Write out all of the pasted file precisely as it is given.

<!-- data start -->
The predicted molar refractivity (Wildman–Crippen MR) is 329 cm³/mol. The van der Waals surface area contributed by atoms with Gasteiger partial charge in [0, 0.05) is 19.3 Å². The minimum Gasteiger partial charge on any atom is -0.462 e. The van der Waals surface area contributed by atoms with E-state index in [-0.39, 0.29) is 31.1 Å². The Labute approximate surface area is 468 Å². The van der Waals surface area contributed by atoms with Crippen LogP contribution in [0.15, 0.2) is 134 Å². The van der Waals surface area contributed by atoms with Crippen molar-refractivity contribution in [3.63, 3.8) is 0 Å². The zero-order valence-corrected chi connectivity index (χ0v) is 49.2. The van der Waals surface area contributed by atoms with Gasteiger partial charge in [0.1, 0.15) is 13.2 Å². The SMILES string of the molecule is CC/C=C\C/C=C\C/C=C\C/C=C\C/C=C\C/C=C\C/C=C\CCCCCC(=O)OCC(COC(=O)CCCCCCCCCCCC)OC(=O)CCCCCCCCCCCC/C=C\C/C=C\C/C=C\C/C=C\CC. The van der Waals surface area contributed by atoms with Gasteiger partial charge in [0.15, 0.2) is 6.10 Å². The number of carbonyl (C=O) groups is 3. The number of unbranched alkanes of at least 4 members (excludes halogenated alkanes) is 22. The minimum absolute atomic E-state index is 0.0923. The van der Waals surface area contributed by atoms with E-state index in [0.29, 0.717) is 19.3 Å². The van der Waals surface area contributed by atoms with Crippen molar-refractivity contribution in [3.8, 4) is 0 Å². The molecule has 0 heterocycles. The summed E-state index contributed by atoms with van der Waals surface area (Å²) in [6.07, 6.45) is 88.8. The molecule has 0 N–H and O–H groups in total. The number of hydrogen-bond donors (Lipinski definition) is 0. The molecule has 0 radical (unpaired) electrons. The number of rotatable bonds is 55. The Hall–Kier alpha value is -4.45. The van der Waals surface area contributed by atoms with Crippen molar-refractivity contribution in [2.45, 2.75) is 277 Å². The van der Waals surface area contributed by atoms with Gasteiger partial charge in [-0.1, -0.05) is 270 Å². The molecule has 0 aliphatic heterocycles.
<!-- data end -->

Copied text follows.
The predicted molar refractivity (Wildman–Crippen MR) is 329 cm³/mol. The van der Waals surface area contributed by atoms with Gasteiger partial charge in [0, 0.05) is 19.3 Å². The minimum Gasteiger partial charge on any atom is -0.462 e. The van der Waals surface area contributed by atoms with E-state index in [-0.39, 0.29) is 31.1 Å². The Labute approximate surface area is 468 Å². The van der Waals surface area contributed by atoms with Crippen LogP contribution in [0.15, 0.2) is 134 Å². The van der Waals surface area contributed by atoms with Crippen molar-refractivity contribution in [3.63, 3.8) is 0 Å². The zero-order valence-corrected chi connectivity index (χ0v) is 49.2. The van der Waals surface area contributed by atoms with Gasteiger partial charge in [0.1, 0.15) is 13.2 Å². The SMILES string of the molecule is CC/C=C\C/C=C\C/C=C\C/C=C\C/C=C\C/C=C\C/C=C\CCCCCC(=O)OCC(COC(=O)CCCCCCCCCCCC)OC(=O)CCCCCCCCCCCC/C=C\C/C=C\C/C=C\C/C=C\CC. The van der Waals surface area contributed by atoms with Gasteiger partial charge in [0.15, 0.2) is 6.10 Å². The number of carbonyl (C=O) groups is 3. The number of unbranched alkanes of at least 4 members (excludes halogenated alkanes) is 22. The minimum absolute atomic E-state index is 0.0923. The van der Waals surface area contributed by atoms with E-state index in [0.29, 0.717) is 19.3 Å². The van der Waals surface area contributed by atoms with Crippen molar-refractivity contribution in [3.8, 4) is 0 Å². The molecule has 0 heterocycles. The summed E-state index contributed by atoms with van der Waals surface area (Å²) in [6.07, 6.45) is 88.8. The molecule has 0 N–H and O–H groups in total. The number of hydrogen-bond donors (Lipinski definition) is 0. The molecule has 0 radical (unpaired) electrons. The number of rotatable bonds is 55. The Hall–Kier alpha value is -4.45. The van der Waals surface area contributed by atoms with Crippen molar-refractivity contribution in [2.45, 2.75) is 277 Å². The van der Waals surface area contributed by atoms with Gasteiger partial charge in [-0.1, -0.05) is 270 Å². The molecule has 0 aliphatic heterocycles.